Leon Atkins wasn’t feeling well on May 24, but he refused to withdraw from a race that could earn him a spot in the NCAA Division I track and field championships.
The University at Buffalo middle-distance runner was determined to qualify for the national championships in the 800 meters. So determined in fact, that he dove across the finish line to edge Michael Todd of Liberty University and earn fourth in his finals heat at the NCAA East preliminaries on May 24 in Jacksonville, Fla.
“I knew that if I didn’t get top three, I’d get the fourth fastest time, and I’d probably go" to Austin, Texas, Atkins said. “I just dove at the end. It definitely could have been a huge factor for me in the race, but my legs had been shutting down on me, and I knew the guy who got fifth also could have beaten me.”
Atkins’ time of 1 minute, 49.87 seconds made him the final qualifier for the national championships.
Atkins will compete in the men’s 800, which is scheduled for 9:14 p.m. EST Wednesday, at the national championships in Austin. He is the first men’s 800 runner from UB to qualify for the national meet, and the first male runner from UB to compete in the national meet in an event other than the decathlon.
The junior also is the first individual event runner to represent the Bulls at the national championships since 2015, when Jonathan Jones competed in the shot put in the indoor and outdoor championships, Mike Morgan qualified in the outdoor decathlon and Ryan Billiam qualified in the outdoor long jump.
“I didn’t know that until Todd (Witzleben, the UB men’s track coach) told me,” said Atkins, who won the MAC indoor title in the 800 in February and finished second in the 800 in the MAC outdoor championships in May. “Going into that race, I just wanted to make it to Austin. It didn’t even hit me when I realized until a few days later, that I was the 12th guy. I did something big.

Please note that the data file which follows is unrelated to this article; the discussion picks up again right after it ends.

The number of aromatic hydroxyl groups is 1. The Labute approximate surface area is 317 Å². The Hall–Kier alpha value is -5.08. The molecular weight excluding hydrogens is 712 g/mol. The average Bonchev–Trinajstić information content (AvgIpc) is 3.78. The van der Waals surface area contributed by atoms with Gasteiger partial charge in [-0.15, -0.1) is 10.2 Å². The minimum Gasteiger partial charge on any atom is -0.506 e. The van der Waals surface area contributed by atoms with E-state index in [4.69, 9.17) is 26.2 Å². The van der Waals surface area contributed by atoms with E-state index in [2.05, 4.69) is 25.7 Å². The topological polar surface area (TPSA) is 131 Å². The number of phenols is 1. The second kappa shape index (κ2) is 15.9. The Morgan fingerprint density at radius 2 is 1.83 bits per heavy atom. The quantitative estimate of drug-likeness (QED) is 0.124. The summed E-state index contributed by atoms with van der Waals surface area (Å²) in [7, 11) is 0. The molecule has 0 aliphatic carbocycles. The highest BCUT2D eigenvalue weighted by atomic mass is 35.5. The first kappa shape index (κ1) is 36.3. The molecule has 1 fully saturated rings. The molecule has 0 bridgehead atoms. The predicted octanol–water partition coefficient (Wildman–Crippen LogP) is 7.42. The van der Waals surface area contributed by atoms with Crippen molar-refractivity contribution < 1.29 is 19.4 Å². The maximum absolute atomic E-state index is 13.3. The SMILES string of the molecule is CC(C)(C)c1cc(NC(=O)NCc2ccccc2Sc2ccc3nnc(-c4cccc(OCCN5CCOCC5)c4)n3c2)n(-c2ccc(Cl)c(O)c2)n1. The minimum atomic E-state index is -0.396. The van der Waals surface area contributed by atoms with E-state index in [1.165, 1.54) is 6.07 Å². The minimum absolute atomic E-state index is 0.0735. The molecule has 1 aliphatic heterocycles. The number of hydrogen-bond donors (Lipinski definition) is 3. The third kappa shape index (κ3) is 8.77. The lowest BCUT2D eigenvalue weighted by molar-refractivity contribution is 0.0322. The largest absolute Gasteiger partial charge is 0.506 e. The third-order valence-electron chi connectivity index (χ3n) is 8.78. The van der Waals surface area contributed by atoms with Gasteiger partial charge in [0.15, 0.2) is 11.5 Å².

“UB is looked at as a good field events school, so it’s kind of cool to know that I’m showing the NCAA a little bit about the UB middle distance program.”
— NCAA Track & Field (@NCAATrackField) May 24, 2019
A 400-meter runner at Auburn High School, Atkins enrolled in Cayuga Community College in the fall of 2015, but he didn’t run track. At the urging of Al Wilson, his former high school track coach, the then-19-year-old Atkins began running distances with a local running club and training with middle-school aged kids.
That humbled him. But all the miles he ran prepared him to make the transition from sprinter to middle-distance runner.
“I believe my background and where I came from plays a huge factor in this,” Atkins said. “I always looked at it like a gift. I know what it’s like to be on the bottom and feel like you’re not doing much, and then coming here, I always think back to where I came from, every time I go into my races. I think, ‘We could stay here or move forward.’ I’m always moving forward.”
The 800, he explained, can be a tactical race.
“The first lap of the 800 is a cruise, so it doesn’t feel like a race,” Atkins said. “Once you get to the 600-meter mark, that’s when it feels like a race. Having that leg speed from the 400 helps me, tremendously.”
At the national championships in Austin, Atkins will run in the first heat of the 800 against two runners who placed in the event at the 2018 national championships: Bryce Hoppel of Kansas, who was fourth in 2018 and has the nation’s fastest qualifying time of 1:46.09; and Devin Dixon of Texas A&M, who was fifth in 2018 and has the second-fastest qualifying time of 1:46.16.
The top two finishers from each of the three heats and the next two with the best times qualify for the final on Friday.
“I’m trying to stay relaxed, and I’m trying not to think about things too much,” Atkins said. “I’ll tell myself, ‘I’m here, and I’m one of the best in the country.' Everyone had to run in these races I competed in, and that day was my day. Going to Austin, I feel that I should be one of the best, and I want to prove to myself and to the NCAA that I can compete with the best.”